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Surakarta recognizes and dignifies street vendors role in local economic development

Surakarta is a city in Central Java Province, Indonesia, of more than 500.000 people. The increasing number of street vendors, people struggling to make a daily income in a weakened economy due to Indonesian financial crisis of 1998, brought a large number of complaints to the City Mayor’s desk. Since past approaches taken on to deal with street vendors had almost always resulted in conflicts, the city council decided to promote a different approach to tackle the problem by encouraging participation of the street vendors themselves.

Creating a suitable environment for street vendors while fostering public space re-appropriation 

With an empowerment and re-structuring program, Surakarta managed to solve the very sensitive issue of street vendors and all the effects it had for the public space, like waste, traffic and poor conditions. The relocation and re-arrangement of street vendors in Surakarta has been done with great consideration of the local culture and humane methods. The Mayor convinced street vendors that these efforts will improve their condition, not to eliminate business.

The objectives of the program were to bring the public spaces back to their original functions allowing its re-appropriation by the general public, all while creating a suitable environment for street vendors and their activities, which in turn would improve their livelihood as well.

The local administration provided four major lines of action for the street vendors namely: the building of better communication amongst stakeholders; the creation of dedicated space for the streets vendors by relocation,  provision of umbrella-tents,  traditional Javanese style carts or modified shelters; (The new place for relocation  was chosen over several meetings held by the government, NGO and the street vendors’ representatives); the provision of legal status to the street vendors’ business; and training programmes on how to manage and expand their business.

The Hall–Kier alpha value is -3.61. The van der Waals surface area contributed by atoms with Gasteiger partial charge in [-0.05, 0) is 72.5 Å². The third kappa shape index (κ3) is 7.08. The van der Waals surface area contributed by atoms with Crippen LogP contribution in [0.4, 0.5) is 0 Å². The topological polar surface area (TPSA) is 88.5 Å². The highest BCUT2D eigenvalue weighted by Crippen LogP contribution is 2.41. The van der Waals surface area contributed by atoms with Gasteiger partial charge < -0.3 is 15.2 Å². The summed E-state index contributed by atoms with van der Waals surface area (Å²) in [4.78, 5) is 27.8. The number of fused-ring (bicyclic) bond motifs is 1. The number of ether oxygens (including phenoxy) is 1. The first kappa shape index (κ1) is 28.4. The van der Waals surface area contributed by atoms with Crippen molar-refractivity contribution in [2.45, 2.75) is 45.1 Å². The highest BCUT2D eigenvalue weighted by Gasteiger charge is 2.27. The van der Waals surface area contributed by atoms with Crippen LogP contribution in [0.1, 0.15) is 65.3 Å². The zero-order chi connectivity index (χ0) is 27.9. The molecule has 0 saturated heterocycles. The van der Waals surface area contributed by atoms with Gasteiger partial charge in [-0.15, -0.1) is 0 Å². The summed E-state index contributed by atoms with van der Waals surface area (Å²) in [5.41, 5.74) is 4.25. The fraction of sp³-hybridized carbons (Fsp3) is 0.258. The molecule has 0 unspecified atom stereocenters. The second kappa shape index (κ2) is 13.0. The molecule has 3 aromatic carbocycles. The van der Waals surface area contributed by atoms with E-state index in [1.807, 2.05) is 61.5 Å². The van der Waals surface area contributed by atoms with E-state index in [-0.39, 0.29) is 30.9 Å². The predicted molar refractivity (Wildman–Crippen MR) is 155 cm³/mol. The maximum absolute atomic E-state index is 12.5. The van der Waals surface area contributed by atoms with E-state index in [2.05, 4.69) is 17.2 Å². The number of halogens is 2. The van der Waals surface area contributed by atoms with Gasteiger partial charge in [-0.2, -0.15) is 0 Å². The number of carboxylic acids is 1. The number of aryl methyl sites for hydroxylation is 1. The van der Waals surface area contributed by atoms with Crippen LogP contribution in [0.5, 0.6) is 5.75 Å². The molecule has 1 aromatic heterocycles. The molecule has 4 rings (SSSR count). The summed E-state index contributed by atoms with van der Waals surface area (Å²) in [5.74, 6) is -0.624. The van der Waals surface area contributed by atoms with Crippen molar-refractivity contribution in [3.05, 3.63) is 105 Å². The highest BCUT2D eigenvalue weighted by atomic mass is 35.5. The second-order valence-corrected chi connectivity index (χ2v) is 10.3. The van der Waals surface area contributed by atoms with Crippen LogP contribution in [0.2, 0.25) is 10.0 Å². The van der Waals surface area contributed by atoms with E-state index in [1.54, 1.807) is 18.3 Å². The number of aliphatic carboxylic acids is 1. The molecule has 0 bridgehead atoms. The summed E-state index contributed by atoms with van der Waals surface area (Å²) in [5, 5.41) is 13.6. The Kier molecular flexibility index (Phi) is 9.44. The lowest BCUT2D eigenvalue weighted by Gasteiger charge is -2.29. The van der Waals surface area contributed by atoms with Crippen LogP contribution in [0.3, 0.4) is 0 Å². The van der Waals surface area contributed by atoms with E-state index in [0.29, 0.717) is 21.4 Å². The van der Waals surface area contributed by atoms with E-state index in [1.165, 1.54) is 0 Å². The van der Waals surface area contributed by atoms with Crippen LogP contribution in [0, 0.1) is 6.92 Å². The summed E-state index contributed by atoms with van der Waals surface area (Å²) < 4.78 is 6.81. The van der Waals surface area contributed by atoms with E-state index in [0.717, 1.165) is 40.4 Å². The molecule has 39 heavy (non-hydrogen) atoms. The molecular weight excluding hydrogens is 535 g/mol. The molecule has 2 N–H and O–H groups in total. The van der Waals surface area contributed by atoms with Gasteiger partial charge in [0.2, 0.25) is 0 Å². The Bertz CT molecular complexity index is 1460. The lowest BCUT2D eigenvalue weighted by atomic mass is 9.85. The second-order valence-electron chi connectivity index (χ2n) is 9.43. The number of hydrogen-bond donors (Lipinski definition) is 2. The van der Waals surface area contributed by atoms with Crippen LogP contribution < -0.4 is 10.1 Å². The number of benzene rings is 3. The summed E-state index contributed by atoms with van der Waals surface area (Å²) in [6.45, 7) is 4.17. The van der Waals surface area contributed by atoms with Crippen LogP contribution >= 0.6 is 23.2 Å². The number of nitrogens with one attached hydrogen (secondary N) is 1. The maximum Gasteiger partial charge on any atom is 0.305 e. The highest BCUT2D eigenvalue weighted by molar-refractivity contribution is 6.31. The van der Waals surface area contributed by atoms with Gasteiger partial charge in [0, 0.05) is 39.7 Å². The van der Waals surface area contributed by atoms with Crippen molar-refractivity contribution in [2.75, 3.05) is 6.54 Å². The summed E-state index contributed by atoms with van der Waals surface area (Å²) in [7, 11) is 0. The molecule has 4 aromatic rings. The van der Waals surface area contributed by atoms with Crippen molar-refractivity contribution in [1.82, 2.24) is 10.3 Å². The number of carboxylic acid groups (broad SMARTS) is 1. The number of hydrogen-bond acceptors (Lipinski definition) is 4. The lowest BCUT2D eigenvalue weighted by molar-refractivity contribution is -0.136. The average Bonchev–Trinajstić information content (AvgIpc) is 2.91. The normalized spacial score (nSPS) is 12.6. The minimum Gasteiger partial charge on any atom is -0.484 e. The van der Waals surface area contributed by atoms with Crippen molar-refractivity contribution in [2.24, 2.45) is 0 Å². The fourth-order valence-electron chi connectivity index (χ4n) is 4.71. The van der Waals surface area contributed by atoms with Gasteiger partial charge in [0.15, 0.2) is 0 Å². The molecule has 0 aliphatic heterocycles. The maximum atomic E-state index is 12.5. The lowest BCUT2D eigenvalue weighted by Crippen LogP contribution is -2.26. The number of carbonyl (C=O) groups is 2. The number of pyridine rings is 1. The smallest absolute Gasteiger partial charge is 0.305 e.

Source: Meursault2004 

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An inclusion policy based on a participatory approach

The beneficiaries of the initiative were the inhabitants of Surakarta city (the originators of the early complaints) and its visitors, since the city has benefited not only from higher revenue, but also more beautiful and liveable public spaces, but foremost the street vendors (now referred to as traders) who have been able to improve their business while enjoying better conditions to carry out their activities.

The consultative and participatory approaches were introduced by local NGOs to the local government based on their experience and knowledge of other best practices. The city mayor, with his strong leadership had responded to the issue and recognized the benefit of an inclusive approach.

Furthermore the initiative demonstrates its potential for inspiring other cities, since there are some other local governments interested to learn the practice from Surakarta. These local governments are facing similar problems of street vendors. They have visited the city to learn about the process and key factors leading to the success of street vendor management. 

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